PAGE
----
Money, Method and Contemporary Post-Keynesian Economics
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Money, Method and Contemporary Post-Keynesian Economics

Edited by Sheila Dow, Jesper Jespersen and Geoff Tily

This volume concentrates on contemporary Post-Keynesian contributions in money, method and economic policy. Post-Keynesian economics shares with Keynes the ambition of understanding the economy as a whole and as an integrated part of society. The book begins by analysing money, banks and finance as dynamic phenomena, followed by chapters focusing on methodological themes such as uncertainty, longer-term issues, sustainability and other non-monetary economic activities.
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Chapter 11: A ‘static model of a dynamic process’: underemployment equilibrium with flexible wages and prices

Angel Asensio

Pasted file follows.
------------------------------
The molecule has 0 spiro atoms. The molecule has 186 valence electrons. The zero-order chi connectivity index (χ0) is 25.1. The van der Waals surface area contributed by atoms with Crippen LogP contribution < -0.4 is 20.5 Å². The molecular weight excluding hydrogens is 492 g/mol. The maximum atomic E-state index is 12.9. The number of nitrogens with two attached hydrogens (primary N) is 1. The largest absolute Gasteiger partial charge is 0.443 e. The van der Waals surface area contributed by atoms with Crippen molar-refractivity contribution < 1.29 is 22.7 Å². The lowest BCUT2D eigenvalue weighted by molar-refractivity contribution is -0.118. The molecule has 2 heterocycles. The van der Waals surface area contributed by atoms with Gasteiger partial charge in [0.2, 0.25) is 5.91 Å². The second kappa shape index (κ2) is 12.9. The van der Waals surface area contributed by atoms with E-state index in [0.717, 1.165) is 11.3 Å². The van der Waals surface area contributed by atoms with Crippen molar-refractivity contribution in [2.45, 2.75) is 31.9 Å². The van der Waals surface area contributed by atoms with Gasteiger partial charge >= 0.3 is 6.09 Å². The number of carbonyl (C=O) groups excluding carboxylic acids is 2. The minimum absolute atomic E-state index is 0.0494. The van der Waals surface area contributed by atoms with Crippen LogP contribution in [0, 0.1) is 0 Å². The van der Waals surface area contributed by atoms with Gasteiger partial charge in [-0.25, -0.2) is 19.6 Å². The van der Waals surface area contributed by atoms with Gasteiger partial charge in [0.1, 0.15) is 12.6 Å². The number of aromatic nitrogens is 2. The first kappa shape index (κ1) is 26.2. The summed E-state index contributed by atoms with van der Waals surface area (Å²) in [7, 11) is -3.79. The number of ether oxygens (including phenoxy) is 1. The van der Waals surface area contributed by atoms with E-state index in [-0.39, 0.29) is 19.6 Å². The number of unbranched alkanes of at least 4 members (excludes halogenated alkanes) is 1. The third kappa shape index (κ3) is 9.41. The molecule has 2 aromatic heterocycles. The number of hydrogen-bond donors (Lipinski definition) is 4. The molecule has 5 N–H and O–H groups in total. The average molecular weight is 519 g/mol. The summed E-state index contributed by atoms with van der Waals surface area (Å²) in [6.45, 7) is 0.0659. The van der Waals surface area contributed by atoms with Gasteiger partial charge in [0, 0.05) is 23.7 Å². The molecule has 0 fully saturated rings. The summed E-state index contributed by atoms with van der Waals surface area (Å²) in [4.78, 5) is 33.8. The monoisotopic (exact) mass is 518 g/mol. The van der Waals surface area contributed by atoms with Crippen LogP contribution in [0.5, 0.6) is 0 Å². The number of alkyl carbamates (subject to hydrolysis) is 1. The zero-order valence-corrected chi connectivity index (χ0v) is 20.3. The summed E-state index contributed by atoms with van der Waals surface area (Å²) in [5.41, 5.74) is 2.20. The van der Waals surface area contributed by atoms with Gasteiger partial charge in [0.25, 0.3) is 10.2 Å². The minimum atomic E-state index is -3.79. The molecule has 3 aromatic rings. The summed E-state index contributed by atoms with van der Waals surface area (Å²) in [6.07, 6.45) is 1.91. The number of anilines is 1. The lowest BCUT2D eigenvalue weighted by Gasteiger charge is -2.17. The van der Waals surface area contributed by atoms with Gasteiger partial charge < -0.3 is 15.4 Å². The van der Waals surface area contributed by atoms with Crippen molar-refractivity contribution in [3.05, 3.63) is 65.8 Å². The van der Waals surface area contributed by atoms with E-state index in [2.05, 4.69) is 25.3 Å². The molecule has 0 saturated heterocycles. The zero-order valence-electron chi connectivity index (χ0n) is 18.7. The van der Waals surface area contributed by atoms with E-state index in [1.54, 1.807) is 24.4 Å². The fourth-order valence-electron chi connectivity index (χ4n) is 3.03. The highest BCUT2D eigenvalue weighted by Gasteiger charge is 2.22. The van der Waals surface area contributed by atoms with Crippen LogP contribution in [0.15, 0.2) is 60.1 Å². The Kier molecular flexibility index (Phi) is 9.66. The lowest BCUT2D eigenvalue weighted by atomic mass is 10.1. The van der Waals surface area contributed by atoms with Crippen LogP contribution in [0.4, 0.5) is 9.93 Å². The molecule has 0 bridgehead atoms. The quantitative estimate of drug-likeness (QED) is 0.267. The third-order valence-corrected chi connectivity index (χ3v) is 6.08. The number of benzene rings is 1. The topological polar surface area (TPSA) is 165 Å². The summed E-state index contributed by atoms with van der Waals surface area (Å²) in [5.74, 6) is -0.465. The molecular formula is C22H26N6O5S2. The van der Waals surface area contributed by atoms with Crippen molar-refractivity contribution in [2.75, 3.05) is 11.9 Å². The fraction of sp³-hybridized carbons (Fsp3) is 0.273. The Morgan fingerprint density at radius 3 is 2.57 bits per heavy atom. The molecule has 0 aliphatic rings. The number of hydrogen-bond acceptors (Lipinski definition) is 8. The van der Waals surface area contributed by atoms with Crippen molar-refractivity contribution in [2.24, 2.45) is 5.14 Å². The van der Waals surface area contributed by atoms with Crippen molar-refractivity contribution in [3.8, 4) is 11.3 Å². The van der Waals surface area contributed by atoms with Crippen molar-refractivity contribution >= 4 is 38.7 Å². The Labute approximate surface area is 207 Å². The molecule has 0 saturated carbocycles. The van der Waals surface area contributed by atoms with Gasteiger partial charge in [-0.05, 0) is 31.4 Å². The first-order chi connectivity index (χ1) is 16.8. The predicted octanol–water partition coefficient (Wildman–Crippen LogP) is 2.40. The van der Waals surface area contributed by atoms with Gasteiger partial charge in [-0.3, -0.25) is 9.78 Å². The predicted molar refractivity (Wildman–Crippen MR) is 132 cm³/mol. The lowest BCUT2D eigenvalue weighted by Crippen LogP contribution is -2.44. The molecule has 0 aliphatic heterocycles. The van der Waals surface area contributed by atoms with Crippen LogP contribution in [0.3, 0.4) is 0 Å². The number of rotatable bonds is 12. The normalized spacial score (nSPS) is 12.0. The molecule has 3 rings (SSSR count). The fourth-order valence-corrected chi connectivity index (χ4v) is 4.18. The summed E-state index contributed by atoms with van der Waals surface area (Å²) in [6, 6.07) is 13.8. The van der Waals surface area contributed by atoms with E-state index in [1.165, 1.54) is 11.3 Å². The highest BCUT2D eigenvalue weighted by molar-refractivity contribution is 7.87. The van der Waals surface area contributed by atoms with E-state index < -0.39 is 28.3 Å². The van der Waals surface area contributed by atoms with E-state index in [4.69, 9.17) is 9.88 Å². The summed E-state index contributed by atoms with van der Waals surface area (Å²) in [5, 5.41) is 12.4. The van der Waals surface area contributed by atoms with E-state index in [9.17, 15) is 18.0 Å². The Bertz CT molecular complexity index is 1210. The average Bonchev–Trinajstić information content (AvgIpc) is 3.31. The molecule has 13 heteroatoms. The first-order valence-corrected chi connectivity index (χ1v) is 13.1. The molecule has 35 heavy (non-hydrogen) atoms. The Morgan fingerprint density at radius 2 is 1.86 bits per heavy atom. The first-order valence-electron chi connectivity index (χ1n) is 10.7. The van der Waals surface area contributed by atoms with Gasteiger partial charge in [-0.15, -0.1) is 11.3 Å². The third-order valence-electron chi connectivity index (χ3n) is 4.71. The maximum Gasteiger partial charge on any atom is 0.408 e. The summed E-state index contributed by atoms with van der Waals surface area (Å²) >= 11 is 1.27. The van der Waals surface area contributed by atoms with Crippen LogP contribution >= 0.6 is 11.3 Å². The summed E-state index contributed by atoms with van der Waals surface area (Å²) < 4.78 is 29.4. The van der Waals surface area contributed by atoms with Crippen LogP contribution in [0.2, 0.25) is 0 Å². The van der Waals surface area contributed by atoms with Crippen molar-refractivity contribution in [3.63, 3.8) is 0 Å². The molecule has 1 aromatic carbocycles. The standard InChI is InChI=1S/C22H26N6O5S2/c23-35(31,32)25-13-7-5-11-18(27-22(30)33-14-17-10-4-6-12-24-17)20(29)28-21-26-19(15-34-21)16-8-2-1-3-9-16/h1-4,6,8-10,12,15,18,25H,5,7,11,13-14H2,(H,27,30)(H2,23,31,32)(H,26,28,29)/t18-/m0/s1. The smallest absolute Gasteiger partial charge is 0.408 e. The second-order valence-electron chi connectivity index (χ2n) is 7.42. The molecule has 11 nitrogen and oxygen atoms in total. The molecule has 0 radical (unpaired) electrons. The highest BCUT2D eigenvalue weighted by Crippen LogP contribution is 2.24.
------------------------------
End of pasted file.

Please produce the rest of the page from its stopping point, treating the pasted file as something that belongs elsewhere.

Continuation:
John Maynard Keynes’s invaluable contribution to economic theory was to conceive a method to analyse a system whose future is fundamentally uncertain. Subjective views regarding the future play a crucial role in Keynes’s General Theory because, owing to ontological uncertainty and limited cognitive capacity, ‘there is no scientific basis on which to form any calculable probability whatever’ (Keynes [1937] 1973, p. 114). The position of the system at any point in time, accordingly, results from the forces involved in the decision the individuals have made in accordance with their subjective views: ‘Or, perhaps, we might make our line of division between the theory of stationary equilibrium and the theory of shifting equilibrium—meaning by the latter the theory of a system in which changing views about the future are capable of influencing the present situation’ (ibid., p. 293). In such a context, expectations may be unfulfilled unpredictably, although they may be fulfilled sometimes (by chance rather than by an objective knowledge). This is the reason why, although the system that emerges from private and public decisions tends to some equilibrium position at any point in time, the equilibrium is subject to endogenous change in the subjective views regarding the future. Equilibrium in this sense is intrinsically dynamic, which raises difficulties compared with the orthodox definition of equilibrium. In Macroeconomics after Keynes, Victoria Chick pinpointed the essence of the method Keynes utilised to build his ‘shifting equilibrium’ theory (Chick 1983). The method consists basically in taking the views about the future – along with other variables such as wages and the capital stock – as given at a point in time. This allows one to analyse the aggregate outcome of the individual decisions at any point in time, by means of a static – though ‘shifting’ – equilibrium model (Chick 1983, chs 2 and 13). Hence the dynamics of the system can be analysed as the change in equilibrium produced over time by the effect of the changing views about the future and other explanatory variables. This was the subject of Victoria Chick’s insightful presentation of The General Theory in terms of a static model of a dynamic process (see also Kregel 1976).

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